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If you are experiencing sensitivity in your teeth or have experienced it in the past, you are not alone. Globally, about 33% of the population experience tooth sensitivity. In Singapore, two studies conducted by GlaxoSmithKline in 2009 indicated that between 23-25% of Singaporeans suffered from sensitive teeth.

People may report sensitivity to a variety of stimuli including cold drinks, hot soups, sweet or sour food and tooth brushing. This sensitivity may be transient or lingering. Transient sensitivity may not bother the person much, but lingering, high intensity sensitivity is more debilitating.

Causes of Sensitivity

Normal, healthy teeth have an outer layer of enamel protecting the sensitive underlying layer of dentine. The roots of normal teeth are also covered by bone and gums. No dentine is exposed, so there is no sensitivity to normal stimuli during eating and drinking.

Possible causes of the increased incidence of sensitive teeth include:

  • Gum disease – As people are keeping their teeth for a longer time due to a reduction in dental caries, more of these teeth may be exposed to periodontal disease. Gum disease is often a silent, slowly progressing, inflammatory process that causes loss of the bone and gums around roots of teeth. When the roots are exposed, sensitivity will be felt.
  • Wear and tear of teeth – Whether through function or through excessive grinding of teeth (bruxism), the enamel on the biting surfaces is worn down and underlying dentine is exposed. Over time, fillings may be worn or teeth cracked. This can also result in sensitivity.
  •  Overbrushing or Type of Toothbrush usedPeople who brushing their teeth too frequently and who use a hard-bristled toothbrush or brush aggressively will end up scrubbing away the thin gum covering the root surfaces. The exposed roots can also be subsequently abraded by aggressive brushing and lead to sensitivity.
  • Decayed teeth – As the decay progresses, the sensitivity increases in intensity and duration (lingering). If there is a painful reaction to hot stimulus, then the tooth is likely to be irreversibly damaged and will require more extensive treatment.
  • Consumption of carbonated drinks – Younger people are also experiencing tooth sensitivity perhaps due to increased consumption of drinks with acidic levels which may cause the erosion of the tooth enamel over time.
  •  Hormonal changes – Women who are pregnant are more predisposed to gum problems due to hormonal changes which may also result in sensitivity of teeth.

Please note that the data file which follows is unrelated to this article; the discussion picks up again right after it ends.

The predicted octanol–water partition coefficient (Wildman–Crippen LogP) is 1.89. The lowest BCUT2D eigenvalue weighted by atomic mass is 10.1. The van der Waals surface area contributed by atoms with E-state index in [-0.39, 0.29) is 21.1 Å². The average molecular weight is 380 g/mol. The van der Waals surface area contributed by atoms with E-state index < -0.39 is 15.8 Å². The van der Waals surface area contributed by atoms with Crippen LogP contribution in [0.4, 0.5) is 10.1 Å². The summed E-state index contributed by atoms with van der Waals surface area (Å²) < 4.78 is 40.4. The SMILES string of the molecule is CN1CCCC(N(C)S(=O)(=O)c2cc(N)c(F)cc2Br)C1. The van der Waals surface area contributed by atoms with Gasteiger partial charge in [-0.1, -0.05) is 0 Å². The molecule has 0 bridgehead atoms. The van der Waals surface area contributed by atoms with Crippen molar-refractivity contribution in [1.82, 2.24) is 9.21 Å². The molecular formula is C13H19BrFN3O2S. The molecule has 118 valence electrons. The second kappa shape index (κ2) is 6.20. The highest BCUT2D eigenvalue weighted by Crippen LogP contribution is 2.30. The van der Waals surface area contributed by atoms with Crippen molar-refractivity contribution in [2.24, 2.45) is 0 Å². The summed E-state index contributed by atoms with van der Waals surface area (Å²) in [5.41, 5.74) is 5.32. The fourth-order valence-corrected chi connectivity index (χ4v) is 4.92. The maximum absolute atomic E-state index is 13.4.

•  Teeth whitening – in some cases, teeth whitening procedures may also result in sensitive teeth. Thus, it is important to ensure that consultation with a dentist is done before undergoing this procedure to minimize sensitivity issues. The degree of shades by which the teeth are whitened may also affect sensitivity.

Treatment Options

Treatment for sensitive teeth depends on the reason for sensitivity and the extent. Thus, treatment can range from using a desensitizing toothpaste, to professional application of certain gels and varnishes, or even fillings to cover the exposed surfaces.

Several companies have toothpastes and other oral care products targeted at sensitive teeth sufferers – these include Systema, Sensodyne and more recently, Colgate.

One little-known treatment possibility is the use of gum grafting to cover the exposed roots and bring the gum level back to the original position. This is a specialized surgical procedure that may benefit a small percentage of people with receding gums and exposed roots. You can find out more about this procedure by speaking with a periodontist (gum specialist).

Practical Tips

Some practical preventive tips include the following:

  • Brush with a soft-bristled brush with gentle strokes. (Ask a dentist to teach you correct techniques).
  • Floss between teeth;
  • Don’t use a toothpick.
  • Visit your dentist at least once in 6 months for thorough check-up and scaling (professional cleaning to remove hardened deposits of calculus).
  • Rinse after consuming soft drinks or eating acidic food

 The key for treating sensitive teeth is to determine what the source of sensitivity is – during the consultation, our dentists will try to determine the type of sensitivity the person experiences and from the responses, address the situation and find a resolution to the problem.

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